Entering a contest sets a deadline, which encourages you to finish your piece. You might have to write to a prompt or theme. And if you win, it will take your self-confidence to the next level as well as giving you bragging rights for your bio — and hopefully some cash too.

18. Milestone rewards for writing goals

Celebrate your successes and remind yourself how far you’ve come. Set some goals with a time limit, and write them out. You’re going to attach a reward to each milestone such as number of blog posts, finishing a project, hitting your monthly word count or whatever.

This reward will be something meaningful to you. Getting your 100th follower might mean more than hitting a word count, so let the rewards show that.

Big milestones deserve big celebrations. You got an agent? Finished your 120K epic saga? Wrote for 100 days without a break? Take a bow, choose a prize.

This is when your writing group gives another benefit — having people to celebrate with you. Don’t look for credit where you know it won’t be given, that’s just self-sabotage.
Be happy for yourself.

19. Publish a book

The joy of self-publishing is that it gives you total control. There is no gatekeeper. You can write and publish a book with your name on it this year — if you want.

Like many things in life, the most successful authors are not necessarily the most visible. There are independent authors making millions, others following a hybrid self and trad publishing path, and others just thrilled to hold their own book in their hands. It’s not all about money.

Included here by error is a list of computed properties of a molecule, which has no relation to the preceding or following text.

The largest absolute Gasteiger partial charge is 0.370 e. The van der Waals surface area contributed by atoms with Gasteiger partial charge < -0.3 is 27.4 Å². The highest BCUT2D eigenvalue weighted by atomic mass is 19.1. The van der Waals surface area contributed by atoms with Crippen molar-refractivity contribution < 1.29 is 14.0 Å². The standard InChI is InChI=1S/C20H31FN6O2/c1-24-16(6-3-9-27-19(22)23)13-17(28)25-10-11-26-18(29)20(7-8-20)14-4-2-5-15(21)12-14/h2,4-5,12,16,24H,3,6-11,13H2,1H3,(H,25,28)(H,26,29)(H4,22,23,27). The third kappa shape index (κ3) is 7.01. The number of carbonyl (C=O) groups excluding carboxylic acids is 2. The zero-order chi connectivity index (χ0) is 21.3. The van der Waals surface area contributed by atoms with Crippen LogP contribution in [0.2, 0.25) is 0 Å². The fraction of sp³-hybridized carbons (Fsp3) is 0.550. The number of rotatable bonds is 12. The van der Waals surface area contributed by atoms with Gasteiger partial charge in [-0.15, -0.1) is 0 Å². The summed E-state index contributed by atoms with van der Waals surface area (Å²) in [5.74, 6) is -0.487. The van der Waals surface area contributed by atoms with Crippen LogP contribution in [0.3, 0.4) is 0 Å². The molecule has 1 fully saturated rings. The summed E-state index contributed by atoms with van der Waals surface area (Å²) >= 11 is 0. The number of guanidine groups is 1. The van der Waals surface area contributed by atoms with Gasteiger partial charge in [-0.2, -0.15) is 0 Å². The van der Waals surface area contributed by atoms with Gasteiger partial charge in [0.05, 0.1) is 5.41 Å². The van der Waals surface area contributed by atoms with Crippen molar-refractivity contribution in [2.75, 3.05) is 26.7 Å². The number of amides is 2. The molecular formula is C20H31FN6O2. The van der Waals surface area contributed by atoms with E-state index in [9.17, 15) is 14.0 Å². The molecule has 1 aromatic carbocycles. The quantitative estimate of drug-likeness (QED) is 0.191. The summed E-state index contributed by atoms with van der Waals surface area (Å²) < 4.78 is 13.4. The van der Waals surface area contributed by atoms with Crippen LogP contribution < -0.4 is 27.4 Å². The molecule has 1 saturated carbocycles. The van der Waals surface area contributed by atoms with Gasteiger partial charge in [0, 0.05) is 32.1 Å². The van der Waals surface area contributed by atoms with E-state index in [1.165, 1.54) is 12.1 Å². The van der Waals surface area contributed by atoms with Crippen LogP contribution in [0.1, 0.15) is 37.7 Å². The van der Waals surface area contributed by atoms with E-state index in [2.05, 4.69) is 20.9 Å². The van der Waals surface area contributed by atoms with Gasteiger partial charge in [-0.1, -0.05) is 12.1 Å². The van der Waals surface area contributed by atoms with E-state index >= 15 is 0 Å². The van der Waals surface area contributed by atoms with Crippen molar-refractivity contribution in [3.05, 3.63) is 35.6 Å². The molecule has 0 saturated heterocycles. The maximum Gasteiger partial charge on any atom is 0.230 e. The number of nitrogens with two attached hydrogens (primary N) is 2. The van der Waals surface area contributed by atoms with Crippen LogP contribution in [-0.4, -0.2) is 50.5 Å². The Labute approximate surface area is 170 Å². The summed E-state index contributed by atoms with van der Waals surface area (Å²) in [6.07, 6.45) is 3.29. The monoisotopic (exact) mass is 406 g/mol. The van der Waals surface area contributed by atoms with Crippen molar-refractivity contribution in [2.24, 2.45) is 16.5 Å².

Collect your best blog posts and add 25% new material. Collect your short stories or poetry by theme. Polish up your novella.

If this seems like an impossible stretch target, remember everything that exists was once no more than a passing thought.

Think of yourself as a published author. Then act like a published author. Ignore the disparaging comment “self-pub isn’t real publishing.” It is real, and if you’re going to be the next Kindle millionaire you’d better get started.

 

Putting the 20 into 2019

Most of us have heard of the power of affirmations. And most of us don’t really believe that repeating positive phrases will change our reality.

But we’re mistaken.

Thinking things into being is what creatives do.

So I challenge you to take your wildest, most precious, most secret wish for your creative life. Write it down, for your eyes only, on real paper. Tell it like it’s already real; say I am… or I have…

Now choose a physical object to symbolise your wish.

It could be a talisman like a crystal or a lucky pen. Maybe you’ll roll up your wish on a tiny scrap of paper and hide it in a locket.

Hold your wish in your hand once a week. Say it out loud.

Dream first, because that’s where everything real begins. 

Then get working to make it come true.

When you do the things in the present that you can see, you are shaping the future that you are yet to see.
Idowu Koyenikan

Good luck with your writing goals in the coming year.

blog, creativity, Pat Aitcheson writes, writing process

How to Find the Inspiration To Go From Good To Great

the magic 1%

Photo by Mervyn Chan on Unsplash

Do you really need the elusive 1% of inspiration, or is 99% perspiration enough to get the job done?

Inspiration is one of those ideas people use to separate artists from the rest of the population. Popular culture shows an artist writing or playing or painting like a person possessed, forgetting to eat or wash in the process. They’re overwhelmed by the spirit of creation and must capture it before they lose it.

Perhaps as a reaction to that, many no-nonsense creators simply dismiss it. Show up, do your work, and you don’t need inspiration. Once you start, you’ll find whatever you need along the way. Prolific and successful writers such as Stephen King and Nora Roberts have no time for inspiration, dismissing it as an excuse for failure to produce.